Beneath this facade, however, one finds that except for Argentina and its neighbors in the "southern cone," the ethnic composition of Latin American countries is heavily mixed, the legacy of Spanish conquistadors marrying (or simply dallying) with indigenous women. (Latin American specialists try to minimize use of the contentious term Indian, both because of the mistaken origins of that ethnic term (Columbus was lost) and because it is considered an insult in most of Latin America, with similar connotations to Redskin.) In Brazil, the ethnic issue originated in the mass importation of African slaves to work in sugar cane fields. Racial differences tend to reinforce class differences, which are in some cases as sharp as any you'll find in the Third World: it's the rich versus the poor with only a weak middle class to keep things stable.
Traditionally considered one of the three main pillars of Latin American society, the Catholic Church became more socially progressive during the 1960s, thanks in part to the Second Vatican Encyclical of Pope Paul VI. This was when a social action movement called Liberation Theology was founded and gained strength. Inspired by the Gospel and the theories of Karl Marx, it is an odd mixture.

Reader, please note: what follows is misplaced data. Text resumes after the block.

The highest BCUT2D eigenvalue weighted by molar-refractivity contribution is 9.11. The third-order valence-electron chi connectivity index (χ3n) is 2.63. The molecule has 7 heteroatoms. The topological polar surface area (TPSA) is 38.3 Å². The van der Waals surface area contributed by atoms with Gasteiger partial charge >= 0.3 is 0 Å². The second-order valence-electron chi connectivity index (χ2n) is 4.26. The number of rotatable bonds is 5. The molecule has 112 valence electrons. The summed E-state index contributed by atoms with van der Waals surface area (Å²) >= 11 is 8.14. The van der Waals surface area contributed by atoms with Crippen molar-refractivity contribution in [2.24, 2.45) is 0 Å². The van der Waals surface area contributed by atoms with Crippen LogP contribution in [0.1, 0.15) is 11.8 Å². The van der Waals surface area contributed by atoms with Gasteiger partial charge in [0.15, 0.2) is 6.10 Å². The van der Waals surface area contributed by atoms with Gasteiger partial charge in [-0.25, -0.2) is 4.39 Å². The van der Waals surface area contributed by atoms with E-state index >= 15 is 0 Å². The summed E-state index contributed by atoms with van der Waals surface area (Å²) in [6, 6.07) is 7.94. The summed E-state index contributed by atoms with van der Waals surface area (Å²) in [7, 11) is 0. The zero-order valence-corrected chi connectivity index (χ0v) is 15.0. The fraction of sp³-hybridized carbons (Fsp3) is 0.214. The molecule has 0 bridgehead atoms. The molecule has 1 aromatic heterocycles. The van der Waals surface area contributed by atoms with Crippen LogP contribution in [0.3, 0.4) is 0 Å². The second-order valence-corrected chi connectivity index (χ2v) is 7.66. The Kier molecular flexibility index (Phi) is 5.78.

Spanish is the official language (though sometimes not the only one) of all but two countries in Latin America: Brazil is predominantly Portuguese-speaking, and people in Haiti speak a local variant of French.
NOTE: Even though I know Spanish fairly well, in most cases I'm not going to worry about accented Spanish characters (other than ñ) on these Web pages.
The most outstanding characteristic of politics in Latin America is that everything depends on personalities and personal connections. There is some debate over this, but most scholarly observers agree that a person's obligations to his or her family takes precedence over all other considerations; this may explain in part why respect for the law is often so low in Latin America. Government and civic institutions are relatively weak, by and large, so policies are often uncoordinated and subject to change based on somebody's whim. Corruption is a big problem in the drug-exporting countries (especially Colombia, Mexico, Peru, and Bolivia), but an even bigger problem is administrative chaos, which reflects the relative absence of professional standards in the bureaucracy. Presidents and cabinet ministers issue decrees by the boatload and nothing gets done about it. Meanwhile, pay scales for bureaucrats are often quite low (especially since all the budget cutting of the late 1980s and 1990s), so many officials have second jobs to pay the bills.